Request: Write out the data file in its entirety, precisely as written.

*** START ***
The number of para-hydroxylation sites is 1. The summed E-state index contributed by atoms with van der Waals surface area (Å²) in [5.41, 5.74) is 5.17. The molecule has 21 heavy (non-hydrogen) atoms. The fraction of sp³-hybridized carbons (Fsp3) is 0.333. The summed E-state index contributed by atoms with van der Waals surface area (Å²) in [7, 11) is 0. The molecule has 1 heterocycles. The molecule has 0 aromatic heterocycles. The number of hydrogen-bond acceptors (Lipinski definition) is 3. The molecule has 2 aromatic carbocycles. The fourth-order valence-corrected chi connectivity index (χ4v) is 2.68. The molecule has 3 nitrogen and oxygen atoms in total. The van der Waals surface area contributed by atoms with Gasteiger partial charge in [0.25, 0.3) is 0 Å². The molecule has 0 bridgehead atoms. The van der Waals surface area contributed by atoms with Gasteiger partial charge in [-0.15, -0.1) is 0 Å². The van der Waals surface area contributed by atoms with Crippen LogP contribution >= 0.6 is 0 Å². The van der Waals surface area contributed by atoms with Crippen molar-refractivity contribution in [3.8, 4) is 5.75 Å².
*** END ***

The number of para-hydroxylation sites is 1. The summed E-state index contributed by atoms with van der Waals surface area (Å²) in [5.41, 5.74) is 5.17. The molecule has 21 heavy (non-hydrogen) atoms. The fraction of sp³-hybridized carbons (Fsp3) is 0.333. The summed E-state index contributed by atoms with van der Waals surface area (Å²) in [7, 11) is 0. The molecule has 1 heterocycles. The molecule has 0 aromatic heterocycles. The number of hydrogen-bond acceptors (Lipinski definition) is 3. The molecule has 2 aromatic carbocycles. The fourth-order valence-corrected chi connectivity index (χ4v) is 2.68. The molecule has 3 nitrogen and oxygen atoms in total. The van der Waals surface area contributed by atoms with Gasteiger partial charge in [0.25, 0.3) is 0 Å². The molecule has 0 bridgehead atoms. The van der Waals surface area contributed by atoms with Gasteiger partial charge in [-0.15, -0.1) is 0 Å². The van der Waals surface area contributed by atoms with Crippen LogP contribution >= 0.6 is 0 Å². The van der Waals surface area contributed by atoms with Crippen molar-refractivity contribution in [3.8, 4) is 5.75 Å².